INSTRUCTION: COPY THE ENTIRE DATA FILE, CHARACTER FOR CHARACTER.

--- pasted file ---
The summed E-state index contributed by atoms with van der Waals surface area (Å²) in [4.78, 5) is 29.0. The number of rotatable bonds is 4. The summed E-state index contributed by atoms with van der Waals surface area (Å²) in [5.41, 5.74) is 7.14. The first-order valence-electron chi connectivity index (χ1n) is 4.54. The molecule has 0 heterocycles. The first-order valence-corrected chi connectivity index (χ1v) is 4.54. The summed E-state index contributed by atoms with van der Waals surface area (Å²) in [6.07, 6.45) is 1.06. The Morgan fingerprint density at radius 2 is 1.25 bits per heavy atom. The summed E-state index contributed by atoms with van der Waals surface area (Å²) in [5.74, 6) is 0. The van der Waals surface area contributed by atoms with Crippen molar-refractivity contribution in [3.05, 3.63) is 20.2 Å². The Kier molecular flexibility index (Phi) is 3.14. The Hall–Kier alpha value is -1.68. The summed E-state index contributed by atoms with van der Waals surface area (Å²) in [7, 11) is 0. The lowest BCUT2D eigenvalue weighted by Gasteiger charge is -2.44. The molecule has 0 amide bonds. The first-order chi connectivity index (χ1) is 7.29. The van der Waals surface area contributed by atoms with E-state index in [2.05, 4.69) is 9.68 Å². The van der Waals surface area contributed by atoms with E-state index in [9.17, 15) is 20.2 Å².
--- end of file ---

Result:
The summed E-state index contributed by atoms with van der Waals surface area (Å²) in [4.78, 5) is 29.0. The number of rotatable bonds is 4. The summed E-state index contributed by atoms with van der Waals surface area (Å²) in [5.41, 5.74) is 7.14. The first-order valence-electron chi connectivity index (χ1n) is 4.54. The molecule has 0 heterocycles. The first-order valence-corrected chi connectivity index (χ1v) is 4.54. The summed E-state index contributed by atoms with van der Waals surface area (Å²) in [6.07, 6.45) is 1.06. The Morgan fingerprint density at radius 2 is 1.25 bits per heavy atom. The summed E-state index contributed by atoms with van der Waals surface area (Å²) in [5.74, 6) is 0. The van der Waals surface area contributed by atoms with Crippen molar-refractivity contribution in [3.05, 3.63) is 20.2 Å². The Kier molecular flexibility index (Phi) is 3.14. The Hall–Kier alpha value is -1.68. The summed E-state index contributed by atoms with van der Waals surface area (Å²) in [7, 11) is 0. The lowest BCUT2D eigenvalue weighted by Gasteiger charge is -2.44. The molecule has 0 amide bonds. The first-order chi connectivity index (χ1) is 7.29. The van der Waals surface area contributed by atoms with E-state index in [2.05, 4.69) is 9.68 Å². The van der Waals surface area contributed by atoms with E-state index in [9.17, 15) is 20.2 Å².